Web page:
A dispute over whether Joseph Stalin's daughter, Svetlana Alliluyeva, is a U.S. or Soviet citizen has arisen just days after she met with U.S. officials here, apparently seeking permission to return to the West.
Alliluyeva, 59, who ended 17 years abroad with a sensational return here in 1984 with her daughter, Olga, met with U.S. officials in the Soviet capital "in the last few days," U.S. Embassy spokesman Jaroslav Verner said today.
Verner declined to discuss the substance of the conversation, but asserted that Alliluyeva and the 14-year-old, American-born Olga "are both American citizens."
Victor Louis, a well-connected Soviet journalist who has served as a conduit for leaks to the West, said today, however, that Alliluyeva "is a Soviet citizen" who revoked her citizenship here once and may have trouble doing it again.
"You just can't change your citizenship every few months," he added. "You can't just get on a plane and fly out like that."
Louis, who first reported that Alliluyeva would be redefecting to the Soviet Union in 1984, said that Olga "definitely wants to go back" to the West. "I don't see any difficulty" for her return, he said, but "with Svetlana it might be difficult."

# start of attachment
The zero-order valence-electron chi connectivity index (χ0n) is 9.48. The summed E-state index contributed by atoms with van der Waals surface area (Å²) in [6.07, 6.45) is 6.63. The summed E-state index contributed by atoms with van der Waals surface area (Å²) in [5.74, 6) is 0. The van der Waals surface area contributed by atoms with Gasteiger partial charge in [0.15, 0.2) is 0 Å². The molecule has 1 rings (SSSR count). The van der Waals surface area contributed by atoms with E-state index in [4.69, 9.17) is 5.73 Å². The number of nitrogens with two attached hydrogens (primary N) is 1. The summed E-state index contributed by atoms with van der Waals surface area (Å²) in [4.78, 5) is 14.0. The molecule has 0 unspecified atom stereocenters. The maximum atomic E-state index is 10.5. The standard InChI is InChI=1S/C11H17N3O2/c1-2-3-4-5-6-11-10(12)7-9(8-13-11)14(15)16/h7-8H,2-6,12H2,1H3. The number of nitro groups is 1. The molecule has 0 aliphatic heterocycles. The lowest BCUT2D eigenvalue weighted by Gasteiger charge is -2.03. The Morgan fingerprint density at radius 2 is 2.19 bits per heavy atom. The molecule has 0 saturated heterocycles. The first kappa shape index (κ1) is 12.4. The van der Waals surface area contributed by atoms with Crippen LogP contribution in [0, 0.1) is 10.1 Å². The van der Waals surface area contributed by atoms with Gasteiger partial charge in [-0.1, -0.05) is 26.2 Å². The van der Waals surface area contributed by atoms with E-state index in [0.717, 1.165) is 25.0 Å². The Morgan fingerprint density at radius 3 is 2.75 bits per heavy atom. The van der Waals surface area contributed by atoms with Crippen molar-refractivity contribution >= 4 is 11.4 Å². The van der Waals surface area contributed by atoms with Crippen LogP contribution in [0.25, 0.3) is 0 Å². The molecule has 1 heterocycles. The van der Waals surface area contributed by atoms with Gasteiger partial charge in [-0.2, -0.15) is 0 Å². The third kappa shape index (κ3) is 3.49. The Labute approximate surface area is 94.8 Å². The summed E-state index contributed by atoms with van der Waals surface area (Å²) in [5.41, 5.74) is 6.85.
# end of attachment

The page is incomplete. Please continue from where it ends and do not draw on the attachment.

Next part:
Olga was attending school in England when the pair returned to the Soviet Union two years ago.
Verner refused to comment on whether Alliluyeva or her daughter have asked to return to the United States. Soviet officials could not be reached for comment.
Alliluyeva defected to the United States in 1967, took an American name (Lana) and published several works highly critical of the Soviet Union. She married American architect Wesley Peters in 1970 and gave birth to Olga in 1971. She and Peters later divorced.
After returning to Russia in October 1984, Alliluyeva told reporters she had not enjoyed "one single day" of freedom in the West. Homesickness and a desire to reunite with family members here led her back, she said.
Alliluyeva's citizenship was restored and Olga was granted Soviet citizenship, too, according to Soviet news reports at the time. Olga's father still lives in the United States.
Shortly after returning here, Alliluyeva settled in Tbilisi, the capital of Soviet Georgia, the region where Stalin was born and grew up. There she was given a large apartment, a dacha, a big car and a pension, Louis said, quoting Georgian contacts.
*Alliluyeva is still in Moscow, according to diplomatic sources. Recent press reports that Olga already has moved back to the United States are untrue, the sources said.